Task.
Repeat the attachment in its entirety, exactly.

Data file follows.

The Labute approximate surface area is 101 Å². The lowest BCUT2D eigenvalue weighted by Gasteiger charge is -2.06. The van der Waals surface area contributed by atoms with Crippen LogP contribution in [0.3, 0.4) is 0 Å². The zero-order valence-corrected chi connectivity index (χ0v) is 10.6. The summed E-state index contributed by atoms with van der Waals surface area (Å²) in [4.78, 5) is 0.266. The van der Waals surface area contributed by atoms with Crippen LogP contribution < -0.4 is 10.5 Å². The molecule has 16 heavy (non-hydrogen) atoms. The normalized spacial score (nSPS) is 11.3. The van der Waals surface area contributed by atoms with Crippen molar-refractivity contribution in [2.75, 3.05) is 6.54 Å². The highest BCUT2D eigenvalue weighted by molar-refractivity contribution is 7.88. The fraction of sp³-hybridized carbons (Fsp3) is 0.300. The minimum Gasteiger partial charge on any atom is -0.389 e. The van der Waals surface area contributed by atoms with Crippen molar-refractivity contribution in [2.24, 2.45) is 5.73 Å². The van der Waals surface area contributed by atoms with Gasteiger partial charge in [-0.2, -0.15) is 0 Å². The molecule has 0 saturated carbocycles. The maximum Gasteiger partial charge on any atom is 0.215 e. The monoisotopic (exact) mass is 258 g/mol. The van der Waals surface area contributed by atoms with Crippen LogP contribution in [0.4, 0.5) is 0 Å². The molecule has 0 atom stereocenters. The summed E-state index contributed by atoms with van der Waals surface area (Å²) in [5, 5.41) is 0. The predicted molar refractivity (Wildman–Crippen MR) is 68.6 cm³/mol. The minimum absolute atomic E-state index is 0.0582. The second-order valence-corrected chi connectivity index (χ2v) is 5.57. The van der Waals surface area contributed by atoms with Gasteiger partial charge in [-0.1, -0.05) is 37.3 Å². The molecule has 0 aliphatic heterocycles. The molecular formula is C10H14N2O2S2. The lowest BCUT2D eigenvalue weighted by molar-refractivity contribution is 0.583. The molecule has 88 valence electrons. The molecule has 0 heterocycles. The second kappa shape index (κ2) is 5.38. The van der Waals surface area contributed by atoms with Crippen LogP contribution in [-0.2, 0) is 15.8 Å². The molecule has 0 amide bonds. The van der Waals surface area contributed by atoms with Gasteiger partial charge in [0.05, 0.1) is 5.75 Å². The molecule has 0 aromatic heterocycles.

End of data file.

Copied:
The Labute approximate surface area is 101 Å². The lowest BCUT2D eigenvalue weighted by Gasteiger charge is -2.06. The van der Waals surface area contributed by atoms with Crippen LogP contribution in [0.3, 0.4) is 0 Å². The zero-order valence-corrected chi connectivity index (χ0v) is 10.6. The summed E-state index contributed by atoms with van der Waals surface area (Å²) in [4.78, 5) is 0.266. The van der Waals surface area contributed by atoms with Crippen LogP contribution < -0.4 is 10.5 Å². The molecule has 16 heavy (non-hydrogen) atoms. The normalized spacial score (nSPS) is 11.3. The van der Waals surface area contributed by atoms with Crippen molar-refractivity contribution in [2.75, 3.05) is 6.54 Å². The highest BCUT2D eigenvalue weighted by molar-refractivity contribution is 7.88. The fraction of sp³-hybridized carbons (Fsp3) is 0.300. The minimum Gasteiger partial charge on any atom is -0.389 e. The van der Waals surface area contributed by atoms with Crippen molar-refractivity contribution in [2.24, 2.45) is 5.73 Å². The van der Waals surface area contributed by atoms with Gasteiger partial charge in [-0.2, -0.15) is 0 Å². The molecule has 0 saturated carbocycles. The maximum Gasteiger partial charge on any atom is 0.215 e. The monoisotopic (exact) mass is 258 g/mol. The van der Waals surface area contributed by atoms with Crippen LogP contribution in [0.4, 0.5) is 0 Å². The molecule has 0 atom stereocenters. The summed E-state index contributed by atoms with van der Waals surface area (Å²) in [5, 5.41) is 0. The predicted molar refractivity (Wildman–Crippen MR) is 68.6 cm³/mol. The minimum absolute atomic E-state index is 0.0582. The second-order valence-corrected chi connectivity index (χ2v) is 5.57. The van der Waals surface area contributed by atoms with Gasteiger partial charge in [-0.1, -0.05) is 37.3 Å². The molecule has 0 aliphatic heterocycles. The molecular formula is C10H14N2O2S2. The lowest BCUT2D eigenvalue weighted by molar-refractivity contribution is 0.583. The molecule has 88 valence electrons. The molecule has 0 heterocycles. The second kappa shape index (κ2) is 5.38. The van der Waals surface area contributed by atoms with Crippen LogP contribution in [-0.2, 0) is 15.8 Å². The molecule has 0 amide bonds. The van der Waals surface area contributed by atoms with Gasteiger partial charge in [0.05, 0.1) is 5.75 Å². The molecule has 0 aromatic heterocycles.